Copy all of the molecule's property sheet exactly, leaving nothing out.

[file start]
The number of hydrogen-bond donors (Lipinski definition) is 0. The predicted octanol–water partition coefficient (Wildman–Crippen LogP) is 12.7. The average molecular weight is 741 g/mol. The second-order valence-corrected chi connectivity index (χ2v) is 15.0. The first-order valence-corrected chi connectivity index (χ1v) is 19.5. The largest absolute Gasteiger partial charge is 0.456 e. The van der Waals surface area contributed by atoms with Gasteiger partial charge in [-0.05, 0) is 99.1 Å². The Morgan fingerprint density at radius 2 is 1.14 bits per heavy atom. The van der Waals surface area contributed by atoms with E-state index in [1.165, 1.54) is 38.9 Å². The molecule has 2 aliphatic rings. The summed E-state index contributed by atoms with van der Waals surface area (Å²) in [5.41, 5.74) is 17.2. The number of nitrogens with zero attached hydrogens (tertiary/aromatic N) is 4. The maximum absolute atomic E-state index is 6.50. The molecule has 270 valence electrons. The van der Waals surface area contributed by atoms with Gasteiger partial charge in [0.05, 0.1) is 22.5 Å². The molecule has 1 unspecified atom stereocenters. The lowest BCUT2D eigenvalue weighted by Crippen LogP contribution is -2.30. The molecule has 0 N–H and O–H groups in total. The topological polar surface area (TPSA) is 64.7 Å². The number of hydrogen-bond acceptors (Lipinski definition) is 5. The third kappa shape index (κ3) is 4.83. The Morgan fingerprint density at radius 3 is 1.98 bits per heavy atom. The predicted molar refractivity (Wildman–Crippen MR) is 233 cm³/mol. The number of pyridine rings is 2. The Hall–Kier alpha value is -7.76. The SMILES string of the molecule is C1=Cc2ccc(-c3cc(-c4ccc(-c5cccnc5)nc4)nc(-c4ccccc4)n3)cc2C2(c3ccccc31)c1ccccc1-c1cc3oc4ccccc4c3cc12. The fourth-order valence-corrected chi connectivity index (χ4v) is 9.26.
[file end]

The number of hydrogen-bond donors (Lipinski definition) is 0. The predicted octanol–water partition coefficient (Wildman–Crippen LogP) is 12.7. The average molecular weight is 741 g/mol. The second-order valence-corrected chi connectivity index (χ2v) is 15.0. The first-order valence-corrected chi connectivity index (χ1v) is 19.5. The largest absolute Gasteiger partial charge is 0.456 e. The van der Waals surface area contributed by atoms with Gasteiger partial charge in [-0.05, 0) is 99.1 Å². The Morgan fingerprint density at radius 2 is 1.14 bits per heavy atom. The van der Waals surface area contributed by atoms with E-state index in [1.165, 1.54) is 38.9 Å². The molecule has 2 aliphatic rings. The summed E-state index contributed by atoms with van der Waals surface area (Å²) in [5.41, 5.74) is 17.2. The number of nitrogens with zero attached hydrogens (tertiary/aromatic N) is 4. The maximum absolute atomic E-state index is 6.50. The molecule has 270 valence electrons. The van der Waals surface area contributed by atoms with Gasteiger partial charge in [0.05, 0.1) is 22.5 Å². The molecule has 1 unspecified atom stereocenters. The lowest BCUT2D eigenvalue weighted by Crippen LogP contribution is -2.30. The molecule has 0 N–H and O–H groups in total. The topological polar surface area (TPSA) is 64.7 Å². The number of hydrogen-bond acceptors (Lipinski definition) is 5. The third kappa shape index (κ3) is 4.83. The Morgan fingerprint density at radius 3 is 1.98 bits per heavy atom. The predicted molar refractivity (Wildman–Crippen MR) is 233 cm³/mol. The number of pyridine rings is 2. The Hall–Kier alpha value is -7.76. The SMILES string of the molecule is C1=Cc2ccc(-c3cc(-c4ccc(-c5cccnc5)nc4)nc(-c4ccccc4)n3)cc2C2(c3ccccc31)c1ccccc1-c1cc3oc4ccccc4c3cc12. The fourth-order valence-corrected chi connectivity index (χ4v) is 9.26.